Hoddenbagh takes reins as Cumberland College president

EAST CENTRAL — Cumberland College’s new president wants to see his post-secondary institution more embedded within the communities they serve.

“They used to be called community colleges,” said Dr. Mark Hoddenbagh. “They took the community out. I want to put the community back in.”

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Hoddenbagh was appointed as the president and CEO of both Cumberland College and Parkland College on July 1. He will be part of a two-year trial that will see both colleges operate separately but share the same president and board of directors.

He has been travelling through the region visiting campuses throughout the region.

“I’ve met a lot of great people so far. The colleges are filled with people who are passionate, professional and focused on what we can do to make our students successful. I’m learning what are some of the opportunities moving forward.”

Hoddenbagh said he wanted to join the colleges because he is passionate about education and wanted to be part of a college at the top level. He is also glad to be back in Saskatchewan.

“I think colleges are somewhat underrated in Canada, I don’t think people really appreciate what we do. I thought here was a great opportunity to work with communities to help them understand what these colleges can do and what we can become.”

Working as the president of Cumberland College and Parkland College, he said part of the challenge will be to work with two distinct organizational cultures while finding where common ground can be found to make both institutions more efficient.

“The challenge is how do you keep what’s distinctive about each institution, so that they can continue to operate in their areas in a way that resonates with people, but at the same what can you do on a common platform so that we’re more effective and efficient?”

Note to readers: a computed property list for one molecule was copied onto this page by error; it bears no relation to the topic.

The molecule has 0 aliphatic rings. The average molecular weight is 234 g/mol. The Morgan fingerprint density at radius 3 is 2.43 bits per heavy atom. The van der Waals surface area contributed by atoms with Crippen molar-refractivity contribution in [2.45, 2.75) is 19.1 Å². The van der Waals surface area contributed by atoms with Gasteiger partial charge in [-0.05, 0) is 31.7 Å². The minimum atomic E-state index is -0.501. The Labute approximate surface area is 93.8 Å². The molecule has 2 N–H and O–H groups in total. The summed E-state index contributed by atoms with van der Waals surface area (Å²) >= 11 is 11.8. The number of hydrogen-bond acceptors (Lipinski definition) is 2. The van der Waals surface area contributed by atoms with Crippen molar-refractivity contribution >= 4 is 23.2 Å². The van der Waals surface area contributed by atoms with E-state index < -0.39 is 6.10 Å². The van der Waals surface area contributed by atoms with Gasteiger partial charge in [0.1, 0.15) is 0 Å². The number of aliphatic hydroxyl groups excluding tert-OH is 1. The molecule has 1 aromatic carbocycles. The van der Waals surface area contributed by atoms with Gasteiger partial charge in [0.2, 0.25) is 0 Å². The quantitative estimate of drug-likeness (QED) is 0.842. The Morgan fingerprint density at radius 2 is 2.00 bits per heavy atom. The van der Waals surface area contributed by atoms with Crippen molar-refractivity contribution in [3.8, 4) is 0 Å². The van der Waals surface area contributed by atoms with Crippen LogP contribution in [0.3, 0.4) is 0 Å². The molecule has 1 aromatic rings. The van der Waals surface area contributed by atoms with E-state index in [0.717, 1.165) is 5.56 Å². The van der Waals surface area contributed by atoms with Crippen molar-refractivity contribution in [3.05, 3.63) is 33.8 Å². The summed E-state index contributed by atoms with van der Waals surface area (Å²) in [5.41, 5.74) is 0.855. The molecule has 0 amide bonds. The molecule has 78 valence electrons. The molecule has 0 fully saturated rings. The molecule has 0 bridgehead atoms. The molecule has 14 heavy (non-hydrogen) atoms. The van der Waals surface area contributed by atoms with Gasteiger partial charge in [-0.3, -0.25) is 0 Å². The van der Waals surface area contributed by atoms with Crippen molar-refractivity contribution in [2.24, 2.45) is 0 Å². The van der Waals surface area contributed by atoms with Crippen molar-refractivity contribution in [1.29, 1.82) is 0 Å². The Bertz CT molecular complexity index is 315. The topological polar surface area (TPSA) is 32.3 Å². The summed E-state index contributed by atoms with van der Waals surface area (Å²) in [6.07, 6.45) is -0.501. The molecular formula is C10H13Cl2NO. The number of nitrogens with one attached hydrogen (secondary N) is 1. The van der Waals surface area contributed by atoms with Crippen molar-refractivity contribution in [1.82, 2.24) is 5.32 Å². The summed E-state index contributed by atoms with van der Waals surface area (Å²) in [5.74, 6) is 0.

Hoddenbagh has had a varied career, working with the Canadian Research Council and the Alberta Research Council, as a chemist at a pulp mill in Meadow Lake, Sask., working on pulp and paper research with a biotechnology company, a director of applied research at Algonquin College in Ottawa, Ont., and as vice president of strategic development at Red River College, before working as a consultant for two years. As a consultant, he worked with colleges to help improve their success rates.

“One of the things I’ve been really passionate about is improving the success rate of students. If 100 students come in, with one of the institutions I worked with only 48 graduated from their college programs, that’s just not acceptable. So I worked with them to find how they could deliver differently, and how they could help students prepare better.”

After two weeks, he’s not sure what specific the vision is for the two colleges, and he’s excited to work with the different campuses and the boards to work out where they want the colleges to go. The overall goal is the success of students, and he believes that will mean growing partnerships in the communities where the colleges operate.

“How can we change that equation, so we can get the right people, with the right skills, with the right jobs, here in east central Saskatchewan?”

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